Experimental procedure

qe ¼ k f ce 1=n

The batch sorption experiments were performed in 250 mL Erlenmeyer’s flask that contained 100 mL solution of a particular cadmium ion concentration at required pH and relevant amount of P. acuta shell dust (PSD). The flasks were sealed with wax paper and shaken in a shaking incubator (Lab Companion, SI-300R, India) at 150 rpm with appropriate time and temperature. After shaking for a particular time period, the solution of the flasks was centrifuged at 2000 rpm. The supernatant was filtered using Whatman 42 filter paper (Sigma–Aldrich, UK) for estimation of metal concentration by atomic absorption spectroscopy (Model

where kf (mg g1) and 1/n are the Freundlich constants indicating the adsorption capacity and intensity respectively. The linear plot of log qe against log ce indicates the applicability of the Langmuir modelling in the experiment. Kinetic model The pseudo-first order model in adsorption was proposed by Lagergren. It describes the rate of adsorption is proportional to the number of unoccupied binding sites of the biosorbent. This model

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works well in the region where the biosorption process occurs quickly [19]. Lagergren equation [20] or pseudo-first order reaction is mathematically expressed as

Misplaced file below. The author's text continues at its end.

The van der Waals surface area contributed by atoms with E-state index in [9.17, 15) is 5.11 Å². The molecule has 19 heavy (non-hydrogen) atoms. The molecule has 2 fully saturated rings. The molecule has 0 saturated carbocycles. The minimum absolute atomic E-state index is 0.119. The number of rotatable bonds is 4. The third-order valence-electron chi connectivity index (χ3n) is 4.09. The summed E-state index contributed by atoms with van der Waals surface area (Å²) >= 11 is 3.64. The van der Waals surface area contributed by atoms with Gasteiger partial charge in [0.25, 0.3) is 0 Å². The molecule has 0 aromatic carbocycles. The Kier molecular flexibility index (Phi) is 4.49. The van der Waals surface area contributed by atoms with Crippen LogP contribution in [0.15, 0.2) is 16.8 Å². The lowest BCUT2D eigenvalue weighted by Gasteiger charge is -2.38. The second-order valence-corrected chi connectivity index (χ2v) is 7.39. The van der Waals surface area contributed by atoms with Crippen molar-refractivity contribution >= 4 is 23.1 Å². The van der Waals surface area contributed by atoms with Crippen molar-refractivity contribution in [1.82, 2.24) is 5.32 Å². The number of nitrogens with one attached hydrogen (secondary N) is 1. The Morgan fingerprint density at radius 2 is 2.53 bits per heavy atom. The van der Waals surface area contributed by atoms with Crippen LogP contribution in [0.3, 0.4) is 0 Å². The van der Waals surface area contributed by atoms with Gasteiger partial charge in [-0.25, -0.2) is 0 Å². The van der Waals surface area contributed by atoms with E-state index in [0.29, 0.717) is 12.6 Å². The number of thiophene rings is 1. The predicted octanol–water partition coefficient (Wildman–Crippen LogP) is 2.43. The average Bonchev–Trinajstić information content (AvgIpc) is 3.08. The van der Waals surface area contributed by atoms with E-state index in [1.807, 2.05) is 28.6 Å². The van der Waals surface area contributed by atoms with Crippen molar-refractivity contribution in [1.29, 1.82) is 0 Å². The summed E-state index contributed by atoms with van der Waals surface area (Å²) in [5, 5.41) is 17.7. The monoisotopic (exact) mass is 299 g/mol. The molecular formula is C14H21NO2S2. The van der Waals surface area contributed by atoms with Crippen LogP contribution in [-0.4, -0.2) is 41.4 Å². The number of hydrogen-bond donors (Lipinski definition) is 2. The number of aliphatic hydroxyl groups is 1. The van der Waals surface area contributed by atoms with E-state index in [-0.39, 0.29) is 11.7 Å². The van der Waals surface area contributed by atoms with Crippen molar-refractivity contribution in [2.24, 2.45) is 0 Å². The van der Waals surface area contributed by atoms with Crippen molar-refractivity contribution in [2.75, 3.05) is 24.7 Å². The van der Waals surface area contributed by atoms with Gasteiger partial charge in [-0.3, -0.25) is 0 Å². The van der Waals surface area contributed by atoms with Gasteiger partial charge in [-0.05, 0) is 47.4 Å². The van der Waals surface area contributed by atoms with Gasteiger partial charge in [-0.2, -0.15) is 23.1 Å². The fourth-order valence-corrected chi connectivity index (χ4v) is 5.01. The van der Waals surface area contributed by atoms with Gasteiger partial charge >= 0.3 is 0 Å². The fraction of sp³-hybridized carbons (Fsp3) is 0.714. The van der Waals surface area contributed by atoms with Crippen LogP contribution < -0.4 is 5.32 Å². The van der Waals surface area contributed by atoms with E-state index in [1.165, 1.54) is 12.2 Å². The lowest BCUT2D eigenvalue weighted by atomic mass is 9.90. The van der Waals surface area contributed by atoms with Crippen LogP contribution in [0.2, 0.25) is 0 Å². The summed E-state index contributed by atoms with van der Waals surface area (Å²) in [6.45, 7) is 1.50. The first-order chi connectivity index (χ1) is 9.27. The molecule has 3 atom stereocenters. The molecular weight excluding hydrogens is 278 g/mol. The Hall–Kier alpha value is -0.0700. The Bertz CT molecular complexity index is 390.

(g mg1 min1). A linear plot of t/q vs. t indicates whether this model of biosorption is applicable for this case or not. Results

dq=dt ¼ kl ðqe  qt Þ where qe = amount of adsorbed metal ion on biosorbent at equilibrium (mg g1), qt = amount of adsorbed metal ion on biosorbent at time ‘t’ (mg g1), kl = Lagergren constant (min1). Integrating the above equation and transforming to log scale logðqe  qt Þ ¼ log qe  kl ðt=2:303Þ linear plot of log(qe  qt) against time indicates whether this kinetic model is applicable or not for biosorption process. The pseudo-first order model for prediction of biosorption is not suitable for a long period of adsorption process [21] and the pseudo-second order equation in this case as described by Ho is dqt =dt ¼ k2 ðqe  qt Þ2 or qt ¼ qe ½ðqe k2 tÞ=ð1 þ qe k2 tÞ